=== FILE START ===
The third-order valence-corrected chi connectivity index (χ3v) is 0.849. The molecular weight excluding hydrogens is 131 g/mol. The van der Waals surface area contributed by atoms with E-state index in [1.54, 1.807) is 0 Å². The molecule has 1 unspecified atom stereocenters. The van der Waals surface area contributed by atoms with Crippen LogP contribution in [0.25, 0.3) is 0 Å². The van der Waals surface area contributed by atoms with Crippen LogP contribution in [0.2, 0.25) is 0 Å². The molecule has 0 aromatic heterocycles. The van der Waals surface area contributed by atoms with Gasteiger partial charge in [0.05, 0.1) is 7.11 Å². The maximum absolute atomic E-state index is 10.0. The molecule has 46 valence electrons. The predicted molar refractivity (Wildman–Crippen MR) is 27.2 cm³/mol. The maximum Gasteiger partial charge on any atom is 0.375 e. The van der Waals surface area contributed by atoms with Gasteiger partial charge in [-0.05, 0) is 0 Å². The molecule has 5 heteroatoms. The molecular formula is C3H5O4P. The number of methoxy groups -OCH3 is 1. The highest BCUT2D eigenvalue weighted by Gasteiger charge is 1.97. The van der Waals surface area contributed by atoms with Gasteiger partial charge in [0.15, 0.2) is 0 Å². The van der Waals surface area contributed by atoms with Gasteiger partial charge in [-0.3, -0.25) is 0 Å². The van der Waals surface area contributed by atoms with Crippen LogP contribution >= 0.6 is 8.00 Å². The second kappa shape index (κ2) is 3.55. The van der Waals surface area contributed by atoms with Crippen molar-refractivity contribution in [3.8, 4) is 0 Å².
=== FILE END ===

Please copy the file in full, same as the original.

The third-order valence-corrected chi connectivity index (χ3v) is 0.849. The molecular weight excluding hydrogens is 131 g/mol. The van der Waals surface area contributed by atoms with E-state index in [1.54, 1.807) is 0 Å². The molecule has 1 unspecified atom stereocenters. The van der Waals surface area contributed by atoms with Crippen LogP contribution in [0.25, 0.3) is 0 Å². The van der Waals surface area contributed by atoms with Crippen LogP contribution in [0.2, 0.25) is 0 Å². The molecule has 0 aromatic heterocycles. The van der Waals surface area contributed by atoms with Gasteiger partial charge in [0.05, 0.1) is 7.11 Å². The maximum absolute atomic E-state index is 10.0. The molecule has 46 valence electrons. The predicted molar refractivity (Wildman–Crippen MR) is 27.2 cm³/mol. The maximum Gasteiger partial charge on any atom is 0.375 e. The van der Waals surface area contributed by atoms with Gasteiger partial charge in [-0.05, 0) is 0 Å². The molecule has 5 heteroatoms. The molecular formula is C3H5O4P. The number of methoxy groups -OCH3 is 1. The highest BCUT2D eigenvalue weighted by Gasteiger charge is 1.97. The van der Waals surface area contributed by atoms with Gasteiger partial charge in [0.15, 0.2) is 0 Å². The van der Waals surface area contributed by atoms with Gasteiger partial charge in [-0.3, -0.25) is 0 Å². The van der Waals surface area contributed by atoms with Crippen LogP contribution >= 0.6 is 8.00 Å². The second kappa shape index (κ2) is 3.55. The van der Waals surface area contributed by atoms with Crippen molar-refractivity contribution in [3.8, 4) is 0 Å².